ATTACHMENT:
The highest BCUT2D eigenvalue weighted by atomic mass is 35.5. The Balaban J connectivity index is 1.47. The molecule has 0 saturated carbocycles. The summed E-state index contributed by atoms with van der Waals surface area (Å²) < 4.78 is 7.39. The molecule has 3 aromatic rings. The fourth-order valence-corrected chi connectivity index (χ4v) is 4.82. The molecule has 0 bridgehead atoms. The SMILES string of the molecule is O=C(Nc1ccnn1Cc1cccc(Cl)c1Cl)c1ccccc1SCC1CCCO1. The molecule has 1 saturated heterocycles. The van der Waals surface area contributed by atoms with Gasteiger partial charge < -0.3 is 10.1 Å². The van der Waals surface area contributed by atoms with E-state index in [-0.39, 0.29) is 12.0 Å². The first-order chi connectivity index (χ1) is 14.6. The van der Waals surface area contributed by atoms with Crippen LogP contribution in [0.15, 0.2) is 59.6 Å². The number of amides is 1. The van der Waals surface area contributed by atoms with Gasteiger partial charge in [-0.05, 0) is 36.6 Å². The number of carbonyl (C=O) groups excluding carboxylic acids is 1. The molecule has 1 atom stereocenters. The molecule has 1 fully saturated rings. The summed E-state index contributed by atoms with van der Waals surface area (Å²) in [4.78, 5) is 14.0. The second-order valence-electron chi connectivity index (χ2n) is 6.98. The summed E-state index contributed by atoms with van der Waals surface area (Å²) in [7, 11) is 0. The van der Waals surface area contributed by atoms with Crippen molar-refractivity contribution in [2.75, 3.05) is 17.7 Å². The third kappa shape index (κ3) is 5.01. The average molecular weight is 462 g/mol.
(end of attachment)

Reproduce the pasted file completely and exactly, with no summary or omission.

The highest BCUT2D eigenvalue weighted by atomic mass is 35.5. The Balaban J connectivity index is 1.47. The molecule has 0 saturated carbocycles. The summed E-state index contributed by atoms with van der Waals surface area (Å²) < 4.78 is 7.39. The molecule has 3 aromatic rings. The fourth-order valence-corrected chi connectivity index (χ4v) is 4.82. The molecule has 0 bridgehead atoms. The SMILES string of the molecule is O=C(Nc1ccnn1Cc1cccc(Cl)c1Cl)c1ccccc1SCC1CCCO1. The molecule has 1 saturated heterocycles. The van der Waals surface area contributed by atoms with Gasteiger partial charge < -0.3 is 10.1 Å². The van der Waals surface area contributed by atoms with E-state index in [-0.39, 0.29) is 12.0 Å². The first-order chi connectivity index (χ1) is 14.6. The van der Waals surface area contributed by atoms with Crippen LogP contribution in [0.15, 0.2) is 59.6 Å². The number of amides is 1. The van der Waals surface area contributed by atoms with Gasteiger partial charge in [-0.05, 0) is 36.6 Å². The number of carbonyl (C=O) groups excluding carboxylic acids is 1. The molecule has 1 atom stereocenters. The molecule has 1 fully saturated rings. The summed E-state index contributed by atoms with van der Waals surface area (Å²) in [4.78, 5) is 14.0. The second-order valence-electron chi connectivity index (χ2n) is 6.98. The summed E-state index contributed by atoms with van der Waals surface area (Å²) in [7, 11) is 0. The van der Waals surface area contributed by atoms with Crippen molar-refractivity contribution in [2.75, 3.05) is 17.7 Å². The third kappa shape index (κ3) is 5.01. The average molecular weight is 462 g/mol.